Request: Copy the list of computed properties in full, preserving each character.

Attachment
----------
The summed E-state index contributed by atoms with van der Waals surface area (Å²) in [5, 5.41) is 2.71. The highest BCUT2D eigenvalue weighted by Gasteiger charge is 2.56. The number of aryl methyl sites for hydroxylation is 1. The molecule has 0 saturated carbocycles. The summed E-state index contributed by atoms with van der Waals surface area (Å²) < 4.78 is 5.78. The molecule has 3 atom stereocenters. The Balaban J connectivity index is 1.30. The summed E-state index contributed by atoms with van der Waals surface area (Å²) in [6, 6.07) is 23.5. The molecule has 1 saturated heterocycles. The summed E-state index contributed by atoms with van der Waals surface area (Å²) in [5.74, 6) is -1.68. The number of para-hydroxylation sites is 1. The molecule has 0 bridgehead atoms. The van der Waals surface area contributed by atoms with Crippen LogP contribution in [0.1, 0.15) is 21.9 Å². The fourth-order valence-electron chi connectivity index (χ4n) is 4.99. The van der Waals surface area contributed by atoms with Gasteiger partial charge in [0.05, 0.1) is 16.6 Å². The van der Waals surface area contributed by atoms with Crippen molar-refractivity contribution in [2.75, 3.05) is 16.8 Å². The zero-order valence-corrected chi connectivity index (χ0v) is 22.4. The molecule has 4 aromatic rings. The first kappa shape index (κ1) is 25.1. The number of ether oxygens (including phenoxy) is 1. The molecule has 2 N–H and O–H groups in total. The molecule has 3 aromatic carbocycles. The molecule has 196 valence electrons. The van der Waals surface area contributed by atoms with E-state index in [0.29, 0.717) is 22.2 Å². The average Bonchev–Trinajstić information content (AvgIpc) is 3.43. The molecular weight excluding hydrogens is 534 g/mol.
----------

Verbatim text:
The summed E-state index contributed by atoms with van der Waals surface area (Å²) in [5, 5.41) is 2.71. The highest BCUT2D eigenvalue weighted by Gasteiger charge is 2.56. The number of aryl methyl sites for hydroxylation is 1. The molecule has 0 saturated carbocycles. The summed E-state index contributed by atoms with van der Waals surface area (Å²) < 4.78 is 5.78. The molecule has 3 atom stereocenters. The Balaban J connectivity index is 1.30. The summed E-state index contributed by atoms with van der Waals surface area (Å²) in [6, 6.07) is 23.5. The molecule has 1 saturated heterocycles. The summed E-state index contributed by atoms with van der Waals surface area (Å²) in [5.74, 6) is -1.68. The number of para-hydroxylation sites is 1. The molecule has 0 bridgehead atoms. The van der Waals surface area contributed by atoms with Crippen LogP contribution in [0.1, 0.15) is 21.9 Å². The fourth-order valence-electron chi connectivity index (χ4n) is 4.99. The van der Waals surface area contributed by atoms with Gasteiger partial charge in [0.05, 0.1) is 16.6 Å². The van der Waals surface area contributed by atoms with Crippen molar-refractivity contribution in [2.75, 3.05) is 16.8 Å². The zero-order valence-corrected chi connectivity index (χ0v) is 22.4. The molecule has 4 aromatic rings. The first kappa shape index (κ1) is 25.1. The number of ether oxygens (including phenoxy) is 1. The molecule has 2 N–H and O–H groups in total. The molecule has 3 aromatic carbocycles. The molecule has 196 valence electrons. The van der Waals surface area contributed by atoms with E-state index in [0.29, 0.717) is 22.2 Å². The average Bonchev–Trinajstić information content (AvgIpc) is 3.43. The molecular weight excluding hydrogens is 534 g/mol.